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Post Office spend €119 million in legal fees fighting sub-postmasters

by on29 March 2024

But knew Horizon IT system was the real villain.

The BBC has unearthed a draft report showing that the Post Office spent a whopping €119 million in legal fees fighting sub-postmasters while ignoring evidence that its own Horizon IT system was the real villain.

By 2017, the Post Office knew that the mysterious losses could be attributed to glitches in the system or sneaky remote tampering. Yet it persisted in pointing fingers at the sub-postmasters in the Bates v Post Office showdown.

Lead barrister for the sub-postmasters, Patrick Green KC, is gobsmacked, calling the findings "absolutely shocking". He reckons the whole courtroom saga should've been canned.

For those who came in late, from 1999 to 2015, more than 900 sub-postmasters were dragged through the mud, wrongly accused due to the dodgy Horizon system created by Fujitsu. The high-stakes legal battle, which even got its telly dramatisation, saw 555 sub-postmasters come together to clear their names, arguing that it wasn't sticky fingers but tech blunders that were to blame for the missing moolah.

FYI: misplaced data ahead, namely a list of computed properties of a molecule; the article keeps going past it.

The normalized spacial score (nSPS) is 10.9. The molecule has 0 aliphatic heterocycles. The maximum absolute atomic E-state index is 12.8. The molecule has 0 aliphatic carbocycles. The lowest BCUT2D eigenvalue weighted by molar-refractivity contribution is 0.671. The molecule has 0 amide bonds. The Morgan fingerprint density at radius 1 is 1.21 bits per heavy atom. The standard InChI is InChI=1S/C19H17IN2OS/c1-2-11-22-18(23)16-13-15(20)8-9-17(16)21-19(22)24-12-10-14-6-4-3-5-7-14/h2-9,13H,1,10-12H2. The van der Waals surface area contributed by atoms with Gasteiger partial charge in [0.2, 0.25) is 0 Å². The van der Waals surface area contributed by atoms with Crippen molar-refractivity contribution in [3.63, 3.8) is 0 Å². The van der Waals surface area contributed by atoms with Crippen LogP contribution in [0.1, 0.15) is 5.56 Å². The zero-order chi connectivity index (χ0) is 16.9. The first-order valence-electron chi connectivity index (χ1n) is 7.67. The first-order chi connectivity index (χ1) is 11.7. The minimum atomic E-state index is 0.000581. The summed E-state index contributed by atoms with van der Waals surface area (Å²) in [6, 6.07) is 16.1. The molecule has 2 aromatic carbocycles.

The draft report codenamed Bramble and whipped up by Deloitte, was meant to be hush-hush but ended up being a smoking gun. It showed that the Post Office bigwigs were in the know about the IT shenanigans, with Deloitte's findings being passed around like a hot potato within the Post Office's inner circle.

Tim Parker, the then-chairman of the Post Office, is in the hot seat now, with questions about whether the legal eagles misled the court.

The report, Bramble, paints a damning picture of Fujitsu's ability to fiddle with accounts without leaving a trace, a fact that the Post Office conveniently left out of its defence. Despite their claims of "impossible" remote interference, Deloitte's findings suggest otherwise, with no records of who had access before 2015.

The sub-postmasters, some of whom were clapped in irons for theft, were kept in the dark about Bramble, which detailed how their accounts were tampered with to the tune of almost €1.5 million.

The scandal has left the Post Office with egg on their face and a hefty bill to pay, as they scramble to make amends with €213 million in compensation to the wronged postmasters.

With the public inquiry into the fiasco underway, the Post Office is tight-lipped, but the cat's out of the bag, and the truth is clear as day: they knew, they fought, and they lost.

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